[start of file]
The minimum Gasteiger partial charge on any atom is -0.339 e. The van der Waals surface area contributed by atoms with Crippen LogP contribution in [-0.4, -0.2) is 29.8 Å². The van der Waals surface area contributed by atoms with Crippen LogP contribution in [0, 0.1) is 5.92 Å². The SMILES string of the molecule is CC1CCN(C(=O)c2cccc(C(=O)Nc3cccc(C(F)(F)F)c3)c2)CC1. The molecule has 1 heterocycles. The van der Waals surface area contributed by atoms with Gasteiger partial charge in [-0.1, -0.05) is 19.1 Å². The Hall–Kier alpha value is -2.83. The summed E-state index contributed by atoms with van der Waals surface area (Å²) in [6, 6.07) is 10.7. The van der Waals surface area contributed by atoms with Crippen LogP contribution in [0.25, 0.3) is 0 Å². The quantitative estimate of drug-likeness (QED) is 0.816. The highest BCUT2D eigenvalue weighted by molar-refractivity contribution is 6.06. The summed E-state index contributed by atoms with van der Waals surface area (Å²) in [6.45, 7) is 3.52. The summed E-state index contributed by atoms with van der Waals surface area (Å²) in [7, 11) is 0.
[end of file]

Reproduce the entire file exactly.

The minimum Gasteiger partial charge on any atom is -0.339 e. The van der Waals surface area contributed by atoms with Crippen LogP contribution in [-0.4, -0.2) is 29.8 Å². The van der Waals surface area contributed by atoms with Crippen LogP contribution in [0, 0.1) is 5.92 Å². The SMILES string of the molecule is CC1CCN(C(=O)c2cccc(C(=O)Nc3cccc(C(F)(F)F)c3)c2)CC1. The molecule has 1 heterocycles. The van der Waals surface area contributed by atoms with Gasteiger partial charge in [-0.1, -0.05) is 19.1 Å². The Hall–Kier alpha value is -2.83. The summed E-state index contributed by atoms with van der Waals surface area (Å²) in [6, 6.07) is 10.7. The van der Waals surface area contributed by atoms with Crippen LogP contribution in [0.25, 0.3) is 0 Å². The quantitative estimate of drug-likeness (QED) is 0.816. The highest BCUT2D eigenvalue weighted by molar-refractivity contribution is 6.06. The summed E-state index contributed by atoms with van der Waals surface area (Å²) in [6.45, 7) is 3.52. The summed E-state index contributed by atoms with van der Waals surface area (Å²) in [7, 11) is 0.